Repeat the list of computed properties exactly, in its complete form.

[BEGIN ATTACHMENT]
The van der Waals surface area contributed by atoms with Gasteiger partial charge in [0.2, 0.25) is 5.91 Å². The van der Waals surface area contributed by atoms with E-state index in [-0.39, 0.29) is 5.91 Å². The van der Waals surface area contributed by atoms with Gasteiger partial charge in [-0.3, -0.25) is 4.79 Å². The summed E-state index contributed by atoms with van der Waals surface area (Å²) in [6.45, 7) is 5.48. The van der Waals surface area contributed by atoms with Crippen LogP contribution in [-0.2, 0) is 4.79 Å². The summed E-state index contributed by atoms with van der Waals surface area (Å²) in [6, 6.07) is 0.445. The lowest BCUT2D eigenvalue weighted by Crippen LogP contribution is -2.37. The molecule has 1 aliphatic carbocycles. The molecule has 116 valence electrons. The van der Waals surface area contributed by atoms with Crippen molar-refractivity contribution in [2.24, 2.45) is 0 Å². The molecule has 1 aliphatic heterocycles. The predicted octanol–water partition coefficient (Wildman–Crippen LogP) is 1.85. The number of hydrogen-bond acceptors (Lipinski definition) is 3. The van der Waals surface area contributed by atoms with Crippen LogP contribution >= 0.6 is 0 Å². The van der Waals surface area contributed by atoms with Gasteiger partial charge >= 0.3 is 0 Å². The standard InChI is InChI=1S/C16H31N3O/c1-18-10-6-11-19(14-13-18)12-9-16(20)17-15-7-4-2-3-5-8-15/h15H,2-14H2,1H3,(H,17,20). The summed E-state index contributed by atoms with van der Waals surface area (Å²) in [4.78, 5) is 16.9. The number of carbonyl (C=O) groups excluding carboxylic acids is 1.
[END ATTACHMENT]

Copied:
The van der Waals surface area contributed by atoms with Gasteiger partial charge in [0.2, 0.25) is 5.91 Å². The van der Waals surface area contributed by atoms with E-state index in [-0.39, 0.29) is 5.91 Å². The van der Waals surface area contributed by atoms with Gasteiger partial charge in [-0.3, -0.25) is 4.79 Å². The summed E-state index contributed by atoms with van der Waals surface area (Å²) in [6.45, 7) is 5.48. The van der Waals surface area contributed by atoms with Crippen LogP contribution in [-0.2, 0) is 4.79 Å². The summed E-state index contributed by atoms with van der Waals surface area (Å²) in [6, 6.07) is 0.445. The lowest BCUT2D eigenvalue weighted by Crippen LogP contribution is -2.37. The molecule has 1 aliphatic carbocycles. The molecule has 116 valence electrons. The van der Waals surface area contributed by atoms with Crippen molar-refractivity contribution in [2.24, 2.45) is 0 Å². The molecule has 1 aliphatic heterocycles. The predicted octanol–water partition coefficient (Wildman–Crippen LogP) is 1.85. The number of hydrogen-bond acceptors (Lipinski definition) is 3. The van der Waals surface area contributed by atoms with Crippen LogP contribution >= 0.6 is 0 Å². The van der Waals surface area contributed by atoms with Gasteiger partial charge >= 0.3 is 0 Å². The standard InChI is InChI=1S/C16H31N3O/c1-18-10-6-11-19(14-13-18)12-9-16(20)17-15-7-4-2-3-5-8-15/h15H,2-14H2,1H3,(H,17,20). The summed E-state index contributed by atoms with van der Waals surface area (Å²) in [4.78, 5) is 16.9. The number of carbonyl (C=O) groups excluding carboxylic acids is 1.